A Century of Negro Migrationn by Carter G. Woodson (E-Book) read free with subscription at The United Black Library

A Century of Negro Migrationn by Carter G. Woodson (E-Book)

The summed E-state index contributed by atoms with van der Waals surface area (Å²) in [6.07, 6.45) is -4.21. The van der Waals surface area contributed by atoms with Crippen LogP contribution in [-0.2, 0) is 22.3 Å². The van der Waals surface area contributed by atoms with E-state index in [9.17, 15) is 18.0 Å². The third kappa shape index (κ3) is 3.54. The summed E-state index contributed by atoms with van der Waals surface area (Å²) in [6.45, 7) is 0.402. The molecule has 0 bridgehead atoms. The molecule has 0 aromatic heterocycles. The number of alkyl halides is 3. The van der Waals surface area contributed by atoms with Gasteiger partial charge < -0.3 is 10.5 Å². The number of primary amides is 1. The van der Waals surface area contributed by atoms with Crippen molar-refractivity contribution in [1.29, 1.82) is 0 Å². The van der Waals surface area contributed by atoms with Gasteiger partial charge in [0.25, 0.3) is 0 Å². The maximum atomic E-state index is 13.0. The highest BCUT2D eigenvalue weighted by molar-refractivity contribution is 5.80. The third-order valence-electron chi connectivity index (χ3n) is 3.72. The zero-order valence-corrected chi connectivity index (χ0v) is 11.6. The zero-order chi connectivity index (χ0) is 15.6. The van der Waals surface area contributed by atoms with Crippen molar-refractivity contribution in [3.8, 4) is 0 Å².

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"A Century of Negro Migration" is a provocative work by the distinguished African-American scholar, Carter G. Woodson, First published in 1918, "A Century of Negro Migration" traces the migration of southern blacks to the north and the west from the colonial era through the early 20th century. Documented with information from contemporary newspapers, personal letters, and academic journals, "A Century of Negro Migration" is both a discerning study and vivid account of decades of harassment and humiliation, hope and achievement. Carter G. Woodson was an African-American historian, author, journalist and the founder of the Association for the Study of African American Life and History. He was one of the first scholars to value and study Black History. Carter G. Woodson recognized and acted upon the importance of a people having an awareness and knowledge of their contributions to humanity and left behind an impressive legacy. A founder of Journal of Negro History, Dr. Woodson is known as the Father of Black History. After leaving Howard University because of differences with its president, Dr. Woodson devoted the rest of his life to historical research. He worked to preserve the history of African Americans and accumulated a collection of thousands of artifacts and publications. He noted that African American contributions "were overlooked, ignored, and even suppressed by the writers of history textbooks and the teachers who use them." Race prejudice, he concluded, "is merely the logical result of tradition, the inevitable outcome of thorough instruction to the effect that the Negro has never contributed anything to the progress of mankind." In 1926, Woodson single-handedly pioneered the celebration of "Negro History Week", for the second week in February, to coincide with marking the birthdays of Abraham Lincoln and Frederick Douglass. The week was later extended to the full month of February and renamed Black History Month.

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